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I Saw The Signs

I Saw The Signs

I was 29 when I reached a pivotal crossroads in my career. I had a degree in Broadcast Journalism and had spent nearly a decade building my resume and my reel. Rung by rung, I muscled my way up the ladder of success with no clear idea where the top was, or when I would arrive. All I knew was that my happily ever after was somewhere just beyond my grasp. I just had to get there. Then I could relax.

I had become comfortable with the struggle. I accepted it. It was a common thread that helped me bond with coworkers over drinks after the evening newscasts. Getting together to blow off steam and complain about work was a way of life. The camaraderie got us through. One day, we’d have a better job, a better TV station, a better salary.

I remember the night I felt myself change. I was driving home from work at 4 am. A fatal plane crash had forced me to stay after hours, and I noted how reporting on tragedies always left me feeling a little sick. The small plane and the two victims were somewhere in the Francis Marion forest. It was so dark, rescue workers called off the search until morning. As I headed home, I noticed the night sky, clear and black. Stars illuminated my path over the Cooper River Bridge down to the interstate, and they seemed to be watching, calling out to me. The stars knew. And I did, too.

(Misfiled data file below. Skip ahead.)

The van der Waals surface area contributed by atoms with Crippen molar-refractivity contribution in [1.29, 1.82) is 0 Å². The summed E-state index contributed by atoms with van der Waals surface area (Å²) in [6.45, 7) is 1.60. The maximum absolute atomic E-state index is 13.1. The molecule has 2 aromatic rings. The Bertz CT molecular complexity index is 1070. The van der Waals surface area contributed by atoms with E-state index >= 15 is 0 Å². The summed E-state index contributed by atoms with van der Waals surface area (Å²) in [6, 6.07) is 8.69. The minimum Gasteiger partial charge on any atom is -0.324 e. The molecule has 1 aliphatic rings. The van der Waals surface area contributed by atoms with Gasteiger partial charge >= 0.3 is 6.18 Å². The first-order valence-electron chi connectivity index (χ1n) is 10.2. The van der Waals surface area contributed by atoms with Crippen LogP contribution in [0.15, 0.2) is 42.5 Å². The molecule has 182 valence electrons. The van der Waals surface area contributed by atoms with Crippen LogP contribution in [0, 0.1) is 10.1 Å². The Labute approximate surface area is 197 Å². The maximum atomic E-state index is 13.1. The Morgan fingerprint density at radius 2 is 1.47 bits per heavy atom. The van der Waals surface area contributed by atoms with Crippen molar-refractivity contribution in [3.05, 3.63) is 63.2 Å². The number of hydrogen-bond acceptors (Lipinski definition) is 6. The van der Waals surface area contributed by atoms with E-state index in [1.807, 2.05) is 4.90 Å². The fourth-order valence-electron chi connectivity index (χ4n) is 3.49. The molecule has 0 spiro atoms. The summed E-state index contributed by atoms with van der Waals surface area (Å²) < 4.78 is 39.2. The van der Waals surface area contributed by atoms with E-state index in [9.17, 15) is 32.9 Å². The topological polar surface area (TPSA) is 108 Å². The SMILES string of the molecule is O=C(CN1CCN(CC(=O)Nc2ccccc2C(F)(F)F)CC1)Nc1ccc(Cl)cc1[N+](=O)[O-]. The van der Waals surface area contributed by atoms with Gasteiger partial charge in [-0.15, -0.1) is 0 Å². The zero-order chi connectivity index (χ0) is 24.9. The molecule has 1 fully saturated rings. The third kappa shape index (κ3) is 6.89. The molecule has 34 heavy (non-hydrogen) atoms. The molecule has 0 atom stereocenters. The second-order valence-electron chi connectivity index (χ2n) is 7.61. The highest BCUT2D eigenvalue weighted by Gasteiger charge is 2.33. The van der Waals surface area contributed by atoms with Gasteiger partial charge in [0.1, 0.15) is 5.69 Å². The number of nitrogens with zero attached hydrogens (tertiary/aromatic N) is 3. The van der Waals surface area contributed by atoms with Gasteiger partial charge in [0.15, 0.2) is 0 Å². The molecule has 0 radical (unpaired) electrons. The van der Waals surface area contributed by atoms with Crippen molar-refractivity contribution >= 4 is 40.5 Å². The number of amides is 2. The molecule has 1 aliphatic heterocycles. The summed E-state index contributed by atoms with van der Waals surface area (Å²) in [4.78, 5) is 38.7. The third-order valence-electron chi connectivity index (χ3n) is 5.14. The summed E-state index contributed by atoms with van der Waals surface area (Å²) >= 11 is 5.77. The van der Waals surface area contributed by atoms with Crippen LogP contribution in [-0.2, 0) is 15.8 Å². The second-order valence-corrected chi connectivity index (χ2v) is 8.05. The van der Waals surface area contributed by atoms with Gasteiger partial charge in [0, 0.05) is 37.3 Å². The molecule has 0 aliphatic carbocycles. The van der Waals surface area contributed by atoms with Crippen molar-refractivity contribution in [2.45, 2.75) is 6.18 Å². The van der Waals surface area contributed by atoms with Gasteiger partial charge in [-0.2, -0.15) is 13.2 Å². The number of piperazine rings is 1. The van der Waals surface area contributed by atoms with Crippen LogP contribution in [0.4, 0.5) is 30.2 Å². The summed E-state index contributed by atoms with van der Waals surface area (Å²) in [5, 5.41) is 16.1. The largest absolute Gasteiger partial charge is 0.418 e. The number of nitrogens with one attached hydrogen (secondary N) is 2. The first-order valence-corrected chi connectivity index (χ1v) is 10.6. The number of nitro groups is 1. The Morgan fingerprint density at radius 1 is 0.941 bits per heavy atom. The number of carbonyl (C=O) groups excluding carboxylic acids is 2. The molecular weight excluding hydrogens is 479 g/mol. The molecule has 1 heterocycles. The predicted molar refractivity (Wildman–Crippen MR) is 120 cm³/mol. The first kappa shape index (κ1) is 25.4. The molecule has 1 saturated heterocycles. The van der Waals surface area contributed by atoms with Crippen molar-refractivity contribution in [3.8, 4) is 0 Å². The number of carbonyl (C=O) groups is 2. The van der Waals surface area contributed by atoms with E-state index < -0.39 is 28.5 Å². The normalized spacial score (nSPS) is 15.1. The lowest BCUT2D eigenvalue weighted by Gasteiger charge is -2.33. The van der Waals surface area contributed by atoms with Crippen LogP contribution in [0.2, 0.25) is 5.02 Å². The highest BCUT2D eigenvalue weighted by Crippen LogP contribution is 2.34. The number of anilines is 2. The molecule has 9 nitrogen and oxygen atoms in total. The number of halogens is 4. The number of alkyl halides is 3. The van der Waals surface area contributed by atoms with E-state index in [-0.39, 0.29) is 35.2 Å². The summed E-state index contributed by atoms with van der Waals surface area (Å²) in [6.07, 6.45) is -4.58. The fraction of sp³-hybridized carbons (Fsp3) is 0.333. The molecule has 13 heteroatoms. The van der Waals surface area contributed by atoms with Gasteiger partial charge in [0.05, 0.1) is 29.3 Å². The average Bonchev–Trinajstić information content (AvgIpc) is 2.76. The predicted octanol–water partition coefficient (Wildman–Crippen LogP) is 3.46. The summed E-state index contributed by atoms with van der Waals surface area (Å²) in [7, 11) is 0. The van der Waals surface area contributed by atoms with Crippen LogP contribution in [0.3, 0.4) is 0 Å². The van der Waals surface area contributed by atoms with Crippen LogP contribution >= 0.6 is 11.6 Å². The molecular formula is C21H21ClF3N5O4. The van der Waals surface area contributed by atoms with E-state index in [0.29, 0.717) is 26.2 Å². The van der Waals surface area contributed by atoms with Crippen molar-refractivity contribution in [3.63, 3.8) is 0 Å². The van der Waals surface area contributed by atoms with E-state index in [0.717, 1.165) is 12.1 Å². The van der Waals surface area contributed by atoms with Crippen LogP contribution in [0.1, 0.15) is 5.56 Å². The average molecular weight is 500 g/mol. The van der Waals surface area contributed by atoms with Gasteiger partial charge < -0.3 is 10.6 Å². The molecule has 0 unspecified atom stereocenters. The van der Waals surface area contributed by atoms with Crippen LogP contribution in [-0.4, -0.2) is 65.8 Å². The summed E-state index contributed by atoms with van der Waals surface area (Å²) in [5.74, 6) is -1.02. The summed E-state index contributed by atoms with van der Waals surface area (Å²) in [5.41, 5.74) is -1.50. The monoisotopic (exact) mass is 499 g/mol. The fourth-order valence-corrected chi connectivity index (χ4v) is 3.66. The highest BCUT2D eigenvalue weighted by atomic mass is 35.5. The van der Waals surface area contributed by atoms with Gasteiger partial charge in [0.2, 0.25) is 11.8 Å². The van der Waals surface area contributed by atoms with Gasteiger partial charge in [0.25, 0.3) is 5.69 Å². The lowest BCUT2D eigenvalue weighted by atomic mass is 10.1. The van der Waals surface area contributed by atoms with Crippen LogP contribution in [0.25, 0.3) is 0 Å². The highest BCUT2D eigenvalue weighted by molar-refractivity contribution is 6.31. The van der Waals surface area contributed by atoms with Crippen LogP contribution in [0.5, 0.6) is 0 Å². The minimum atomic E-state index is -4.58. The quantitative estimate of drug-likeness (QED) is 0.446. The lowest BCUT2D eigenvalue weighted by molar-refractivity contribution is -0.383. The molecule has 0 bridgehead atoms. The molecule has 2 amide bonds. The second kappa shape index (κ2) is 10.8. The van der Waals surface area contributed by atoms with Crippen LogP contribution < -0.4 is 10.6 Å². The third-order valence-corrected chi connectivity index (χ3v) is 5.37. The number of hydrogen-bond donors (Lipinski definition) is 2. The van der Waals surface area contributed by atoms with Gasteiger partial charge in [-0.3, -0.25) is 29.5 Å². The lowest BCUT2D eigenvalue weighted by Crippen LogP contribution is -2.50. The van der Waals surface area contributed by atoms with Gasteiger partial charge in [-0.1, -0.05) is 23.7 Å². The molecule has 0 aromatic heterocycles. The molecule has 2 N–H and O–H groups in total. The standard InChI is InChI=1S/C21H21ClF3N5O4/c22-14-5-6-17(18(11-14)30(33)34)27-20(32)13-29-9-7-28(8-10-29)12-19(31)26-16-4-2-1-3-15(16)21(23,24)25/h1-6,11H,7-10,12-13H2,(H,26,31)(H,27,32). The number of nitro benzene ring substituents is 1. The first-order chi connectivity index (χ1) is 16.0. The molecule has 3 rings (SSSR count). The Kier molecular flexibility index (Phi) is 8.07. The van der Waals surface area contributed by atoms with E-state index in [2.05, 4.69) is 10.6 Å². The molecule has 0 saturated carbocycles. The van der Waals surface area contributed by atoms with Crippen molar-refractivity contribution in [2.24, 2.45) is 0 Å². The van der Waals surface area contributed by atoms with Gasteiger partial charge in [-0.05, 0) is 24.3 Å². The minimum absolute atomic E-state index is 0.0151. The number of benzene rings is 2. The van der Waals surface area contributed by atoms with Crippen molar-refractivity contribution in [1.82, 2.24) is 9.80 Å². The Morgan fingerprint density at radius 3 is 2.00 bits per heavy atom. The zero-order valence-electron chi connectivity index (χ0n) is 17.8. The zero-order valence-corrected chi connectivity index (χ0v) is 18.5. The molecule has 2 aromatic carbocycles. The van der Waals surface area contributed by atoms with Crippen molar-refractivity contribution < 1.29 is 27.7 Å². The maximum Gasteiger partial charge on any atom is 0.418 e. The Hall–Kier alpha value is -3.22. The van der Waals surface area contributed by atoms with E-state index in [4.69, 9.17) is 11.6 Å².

“Angie, what are you doing? Why are you working so hard?” I asked myself as I glanced at the digital clock. My husband and I had been married for several years, and we did not yet have children. We wanted kids one day, but where would they fit? At the time, we both worked in news. We lived by our pagers and at times, we worked on opposite ends of the clock. He would get home from work as I was getting out of bed to start a new day.

The prospect of starting a family wasn’t the only reason I was questioning my path. I felt tired, uninspired and empty. I couldn’t shake the feeling I was somehow missing it. The point of my life. A life filled with energy and passion. I wondered what it would feel like if I removed the brick from my chest. How would it be — to feel free?

A week prior, I had gone to my family doctor to have a mole checked. The mole looked fine, she said, and that’s when I started to cry. I told her how stressed out I was. Then I felt silly for exposing my inner angst to a woman I barely knew. She looked at me with a deep understanding, and I’ll never forget what she said. “I have children and I have my work. And it’s not easy. I used to think I could have it all. Now I realize I have to make choices.”

Back in the car, cruising down the highway in the middle of the night, I remembered those words. I have to make choices. I have to make choices.

I turned up the radio and began to feel a bit lighter. Suddenly, I was struck with amazing clarity. I whispered out loud, “I don’t want to do this anymore…”


BIO: Angie Mizzell is a self-employed mom of two boys who has finally realized she wants to be a writer when she grows up. Her work has been published in Skirt magazine and the Post and Courier. Read more of her essays and join the conversation at Angie lives in Charleston, SC.


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